Monday, March 08, 2010

March 7, Lent 2, guest sermon

On Luke 13:1-9, preached by seminary intern Rachel Daley

Did you hear about the Galileans? The ones who came to offer sacrifices, and whom Pilate had put to death? He spilled their blood so that it mingled with their sacrifices. What did they do to get into trouble? What was Pilate’s agenda? We don’t know the particulars of this incident, but we know the type. Such violence can be politically expedient. Coercive power is needed to enforce laws, to thwart criminals, and to maintain order and justice. We are familiar with the abuses of such power which is too often used to silence dissidents, sow uncertainty and fear, or tighten the grip of a corrupt ruler.

Someone mentions the incident to Jesus, asking for a bit of political commentary, maybe a theological account of this sobering piece of news. What is Jesus to do? Philosophize about the right use of violence? Incite the crowd to righteous anger against the Roman prefect who has committed yet another injustice? Call down God’s judgment on irresponsible rulers? Offer comfort to a people badly shaken by Pilate’s violent whims? Assure them that the dead have passed on to a better world? These would be valid responses to the problems of violence. They are the impulses that give rise to ethics, political activism, prophetic critique, lament, and hope in a more just world. Each of these is part of the Christian calling and witness.

Jesus doesn’t say or do these things. He teaches about something else- an attitude that is costlier than righteous anger.

While called to respond to an act of political violence, Jesus lifts up an example of destruction that is outside of human control. Eighteen Jerusalemites were killed when a tower collapsed on them. Violence is deliberate and gruesome, but it is also accidental and indiscriminate. There is an element of violence in the world that is outside of human control. We try to control and limit destruction. Today this incident would be followed by an investigation into the practices of building inspectors, a suit against irresponsible contractors, and push for reform in building codes. The inevitable fact is that we make our lives within buildings that age and wear; we make our lives on plates that shift, war, and crash.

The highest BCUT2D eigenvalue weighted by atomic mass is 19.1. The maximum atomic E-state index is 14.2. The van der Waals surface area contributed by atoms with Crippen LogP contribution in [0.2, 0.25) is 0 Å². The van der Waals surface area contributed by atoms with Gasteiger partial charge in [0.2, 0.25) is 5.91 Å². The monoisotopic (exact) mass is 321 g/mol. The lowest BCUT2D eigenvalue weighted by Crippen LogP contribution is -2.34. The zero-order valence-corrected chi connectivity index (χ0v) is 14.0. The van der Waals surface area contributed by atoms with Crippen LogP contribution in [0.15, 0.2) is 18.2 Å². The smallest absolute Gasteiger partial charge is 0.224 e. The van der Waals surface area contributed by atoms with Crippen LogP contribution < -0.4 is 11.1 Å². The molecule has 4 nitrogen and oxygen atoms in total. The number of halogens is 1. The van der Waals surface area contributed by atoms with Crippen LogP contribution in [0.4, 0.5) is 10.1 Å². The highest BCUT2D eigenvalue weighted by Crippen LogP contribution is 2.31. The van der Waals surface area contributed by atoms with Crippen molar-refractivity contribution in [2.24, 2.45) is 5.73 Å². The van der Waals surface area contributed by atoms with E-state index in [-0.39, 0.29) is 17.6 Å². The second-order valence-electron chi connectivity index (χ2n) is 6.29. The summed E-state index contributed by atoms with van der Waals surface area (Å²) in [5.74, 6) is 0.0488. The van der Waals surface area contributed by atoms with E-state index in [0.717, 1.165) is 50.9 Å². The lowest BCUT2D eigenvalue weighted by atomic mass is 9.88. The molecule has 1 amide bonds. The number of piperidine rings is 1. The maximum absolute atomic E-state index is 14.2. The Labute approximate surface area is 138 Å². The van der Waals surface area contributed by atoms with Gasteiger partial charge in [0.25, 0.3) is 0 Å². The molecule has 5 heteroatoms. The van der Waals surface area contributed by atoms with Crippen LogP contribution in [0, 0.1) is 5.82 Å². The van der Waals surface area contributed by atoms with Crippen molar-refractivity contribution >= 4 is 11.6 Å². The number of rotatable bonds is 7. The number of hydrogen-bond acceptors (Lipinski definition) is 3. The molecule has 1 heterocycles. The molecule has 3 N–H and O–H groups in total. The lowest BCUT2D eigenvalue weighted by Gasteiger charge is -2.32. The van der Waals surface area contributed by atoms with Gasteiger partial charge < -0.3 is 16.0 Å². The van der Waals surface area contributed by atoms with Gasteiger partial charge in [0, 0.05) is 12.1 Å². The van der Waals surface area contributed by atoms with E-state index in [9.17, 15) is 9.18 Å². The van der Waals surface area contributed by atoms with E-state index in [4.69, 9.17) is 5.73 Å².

Are the victims worse sinners than everyone else? No! - Jesus says. We would probably say the same. The Galileans were victims of an unjust use of power. The Jerusalemites at Siloam were in the wrong place at the wrong time. It is not true that suffering happens to the worst sinners while the righteous remain unscathed. The world is not mechanized. Violence and death are not distributed as punishment for sin. Jesus rejects the unvoiced suspicion that good things happen to good people and bad things to bad.

It is hard to live in a chaotic and unordered world. There is always bad news of the outbreak of war, the escalation of conflict, another report about the disastrous effects of climate change. It is hard to understand undeserved suffering. There is a lingering temptation to order and to mechanize. Do we ever interpret our safety as a sign of the superiority of our own way of life? Do we assume that wellbeing is evidence of God’s tacit approval? I feel secure because I live in well-constructed buildings. I live among decent people. My leaders are not perfect, but our government does not allow violence against innocent citizens. I don’t get mixed up with the wrong sort of people. I protect myself and my family. Self-satisfied security protects us from the demands of violence; it’s something that happens to other people, in another neighborhood, on another continent.

We know the woes of our troubled planet, but there is a tendency to locate such problems outside of ourselves. We philosophize and theologize, protest and complain, ignore and grow apathetic. In such action and inaction, we fail to address a fundamental truth. The truth is that the sin of the world is in us too. Sin is not something other people do. You can’t dismiss sin as a problem of those without education or good values. Sin is not limited to tyrants, corrupt politicians, and greedy executives. We can’t respond from a position of comfortable privilege or moral superiority.

Jesus won’t allow his followers to make this question of violence and death abstract - it is always personal. Suffering, corruptibility, and death are in us. The ache of the poor, the sick, and the fearful is our ache. The seeds of greed and selfishness that prompt war and violence are in me, in you. We share in the violence of the oppressor and the suffering of the oppressed. We are bound to those who have perished. We are bound in our common humanity; by the flesh and the weakness we share, by the inevitability that we will meet the same end. We are all equal in the face of death, equal in our need to repent of our part in evil.